Sunday, March 05, 2006


Since 1980, "entitlement" has become a dirty word in the public policy arena.

Given that, our leaders have sliced away billions of dollars in support of so-called "entitlement programs," such as Food Stamps, Social Security, Medicaid, Medicare, Temporary Assistance to Needy Families (TANF), Veterans' pensions and health care, housing, child care, employment training--the list goes on and on.

The anti-entitlement thinking goes something like this:

"Too many people feel as if they are entitled to being cared for, as if it is their right."

"This trend has got to stop or be severely curtailed."

"Those people are going to bankrupt the nation and destroy our economy."

No doubt, some changes and reforms in these and other programs of support and uplift were needed and justified.

But, now we have gone way too far in cutting back expenditures that benefit the poor, the weak, the young and the elderly.

We are in danger of undercutting the future health of our nation and its democracy due to the extremes to which we have gone.

Ironically, much of the change has been spearheaded by the very groups of Christian people who claim to respect the Bible most--some Evangelicals and many Fundamentalists. They seem eager to discuss values, so long as we don't include poverty and those its devastates on our agenda for conversation.

The words of the Bible itself bear witness to the values of God and the people of God across the ages.

The Bible makes it clear that God regards the poor as having very clear rights.

So far as the God of the Bible is concerned, the poor are entitled to certain benefits and treatment by the more well off and particularly by those in charge of the political process.

A couple of examples will suffice for now:

"How long will you defend the unjust and show partiality to the wicked? Defend the cause of the weak and fatherless; maintain the rights of the poor and oppressed. Rescue the weak and needy; deliver them from the hand of the wicked." Psalm 82:2-4

"Woe to those who make unjust laws, to those who issue oppressive decrees, to deprive the poor of their rights and withhold justice from the oppressed of my people, making widows their prey and robbing the fatherless." Isaiah 10:1-2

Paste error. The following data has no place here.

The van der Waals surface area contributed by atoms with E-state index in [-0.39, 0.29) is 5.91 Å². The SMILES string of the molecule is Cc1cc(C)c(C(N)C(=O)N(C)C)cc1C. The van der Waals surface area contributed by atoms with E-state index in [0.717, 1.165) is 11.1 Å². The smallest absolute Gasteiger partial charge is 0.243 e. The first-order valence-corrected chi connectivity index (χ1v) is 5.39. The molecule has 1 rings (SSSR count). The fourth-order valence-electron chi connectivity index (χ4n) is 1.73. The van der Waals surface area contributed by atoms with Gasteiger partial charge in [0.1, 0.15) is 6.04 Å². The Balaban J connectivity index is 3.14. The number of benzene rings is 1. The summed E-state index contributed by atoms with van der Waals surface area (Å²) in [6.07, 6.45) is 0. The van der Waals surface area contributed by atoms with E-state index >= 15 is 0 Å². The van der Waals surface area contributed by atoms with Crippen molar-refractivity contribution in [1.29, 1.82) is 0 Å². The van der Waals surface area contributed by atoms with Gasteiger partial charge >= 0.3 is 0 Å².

From these and other readings we must conclude that the poor have rights. Thus, for people of faith, the poor are entitled to fair treatment and to those benefits that can lift them from their poverty and/or protect them from further oppression at the hands of the powerful.

Before jumping on the anti-entitlement bandwagon,we would be wise to reconsider the clear instructions of those materials that inform our faith. Just a thought.


Anonymous said...

Larry - I know they are all valuable, what do you think are the "priority" programs among those you listed? In other words, if we were to fight to get funding renewed, which are the critical ones in terms of best investment?

Not to be heartless, but in making the fight, it's sometimes best to think of terms of the vocabulary used by the opposition. I know they make sense on a moral/personal basis, but which of these programs also make the best business sense? (i.e. money spent on CHIP saves money later spent in emergency rooms, etc.)

Larry James said...

Good question and good thinking, Anonymous.

What most people don't realize or think of is the fact that almost all spending on these programs benefits not just those receiving the benefits, but everyone.

For example, a couple of years ago we did a study of Dallas County and determined that the county was losing about $250 million annually by not getting Food Stamps to all who were eligible. In other words, retail grocery markets were losing these funds. On top of that, by not drawing down these federal dollars, tax money we had already paid went to benefit the economies of Seattle, Philadelphia, Miami and Chicago!

Take housing programs as another example. When the feds cut and our state refuses to draw down funds for the housing voucher program, not only are the poor denied good housing, but developers cannot make their deals work economically.

Almost every program works this way. "Entitlement" spending impacts the economy more broadly than tax cuts for the rich.

Then, of course, there is the long term benefit you mention--every $1 spent on children's health today likely save our economy at least $7 in the future.

Two things are going on today.

First, ordinary people aren't paying attention.

Second, a small percentage of the population that benefits from cuts in spending largely control the process and the policy. Until we mobize the middle and the lower classes and until we learn to play the "influence" game, nothing is likely to change very much.